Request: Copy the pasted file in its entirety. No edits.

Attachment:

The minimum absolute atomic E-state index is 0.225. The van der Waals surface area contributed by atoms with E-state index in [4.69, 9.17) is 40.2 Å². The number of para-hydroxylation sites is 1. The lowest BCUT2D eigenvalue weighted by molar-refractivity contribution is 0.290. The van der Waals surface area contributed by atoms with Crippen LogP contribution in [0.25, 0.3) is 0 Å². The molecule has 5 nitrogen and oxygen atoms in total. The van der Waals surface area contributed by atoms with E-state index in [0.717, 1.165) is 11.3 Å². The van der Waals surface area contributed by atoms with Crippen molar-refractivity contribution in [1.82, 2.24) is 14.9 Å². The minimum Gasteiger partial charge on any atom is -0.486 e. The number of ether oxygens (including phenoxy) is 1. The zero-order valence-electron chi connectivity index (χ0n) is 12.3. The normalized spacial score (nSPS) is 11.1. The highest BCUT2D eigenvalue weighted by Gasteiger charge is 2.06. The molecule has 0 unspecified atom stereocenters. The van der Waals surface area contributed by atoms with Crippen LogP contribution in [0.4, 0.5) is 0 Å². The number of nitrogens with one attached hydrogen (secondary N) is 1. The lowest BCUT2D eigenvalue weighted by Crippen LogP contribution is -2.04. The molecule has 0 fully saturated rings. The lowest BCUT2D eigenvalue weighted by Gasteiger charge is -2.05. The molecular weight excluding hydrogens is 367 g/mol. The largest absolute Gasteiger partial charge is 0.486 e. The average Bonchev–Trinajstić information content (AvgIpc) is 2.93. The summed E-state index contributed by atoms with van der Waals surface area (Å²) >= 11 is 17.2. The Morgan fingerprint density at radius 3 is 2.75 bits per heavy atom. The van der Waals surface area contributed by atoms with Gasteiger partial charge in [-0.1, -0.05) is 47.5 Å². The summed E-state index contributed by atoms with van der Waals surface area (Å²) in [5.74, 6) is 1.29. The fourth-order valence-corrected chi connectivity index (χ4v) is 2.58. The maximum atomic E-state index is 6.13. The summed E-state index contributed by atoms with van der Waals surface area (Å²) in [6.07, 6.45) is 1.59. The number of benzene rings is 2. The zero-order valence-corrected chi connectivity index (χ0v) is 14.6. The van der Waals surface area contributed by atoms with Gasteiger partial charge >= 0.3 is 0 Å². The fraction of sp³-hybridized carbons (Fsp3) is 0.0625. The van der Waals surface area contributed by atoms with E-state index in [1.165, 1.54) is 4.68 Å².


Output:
The minimum absolute atomic E-state index is 0.225. The van der Waals surface area contributed by atoms with E-state index in [4.69, 9.17) is 40.2 Å². The number of para-hydroxylation sites is 1. The lowest BCUT2D eigenvalue weighted by molar-refractivity contribution is 0.290. The van der Waals surface area contributed by atoms with Crippen LogP contribution in [0.25, 0.3) is 0 Å². The molecule has 5 nitrogen and oxygen atoms in total. The van der Waals surface area contributed by atoms with E-state index in [0.717, 1.165) is 11.3 Å². The van der Waals surface area contributed by atoms with Crippen molar-refractivity contribution in [1.82, 2.24) is 14.9 Å². The minimum Gasteiger partial charge on any atom is -0.486 e. The number of ether oxygens (including phenoxy) is 1. The zero-order valence-electron chi connectivity index (χ0n) is 12.3. The normalized spacial score (nSPS) is 11.1. The highest BCUT2D eigenvalue weighted by Gasteiger charge is 2.06. The molecule has 0 unspecified atom stereocenters. The van der Waals surface area contributed by atoms with Crippen LogP contribution in [0.4, 0.5) is 0 Å². The number of nitrogens with one attached hydrogen (secondary N) is 1. The lowest BCUT2D eigenvalue weighted by Crippen LogP contribution is -2.04. The molecule has 0 fully saturated rings. The lowest BCUT2D eigenvalue weighted by Gasteiger charge is -2.05. The molecular weight excluding hydrogens is 367 g/mol. The largest absolute Gasteiger partial charge is 0.486 e. The average Bonchev–Trinajstić information content (AvgIpc) is 2.93. The summed E-state index contributed by atoms with van der Waals surface area (Å²) >= 11 is 17.2. The Morgan fingerprint density at radius 3 is 2.75 bits per heavy atom. The van der Waals surface area contributed by atoms with Gasteiger partial charge in [-0.1, -0.05) is 47.5 Å². The summed E-state index contributed by atoms with van der Waals surface area (Å²) in [5.74, 6) is 1.29. The fourth-order valence-corrected chi connectivity index (χ4v) is 2.58. The maximum atomic E-state index is 6.13. The summed E-state index contributed by atoms with van der Waals surface area (Å²) in [6.07, 6.45) is 1.59. The number of benzene rings is 2. The zero-order valence-corrected chi connectivity index (χ0v) is 14.6. The van der Waals surface area contributed by atoms with Gasteiger partial charge >= 0.3 is 0 Å². The fraction of sp³-hybridized carbons (Fsp3) is 0.0625. The van der Waals surface area contributed by atoms with E-state index in [1.165, 1.54) is 4.68 Å².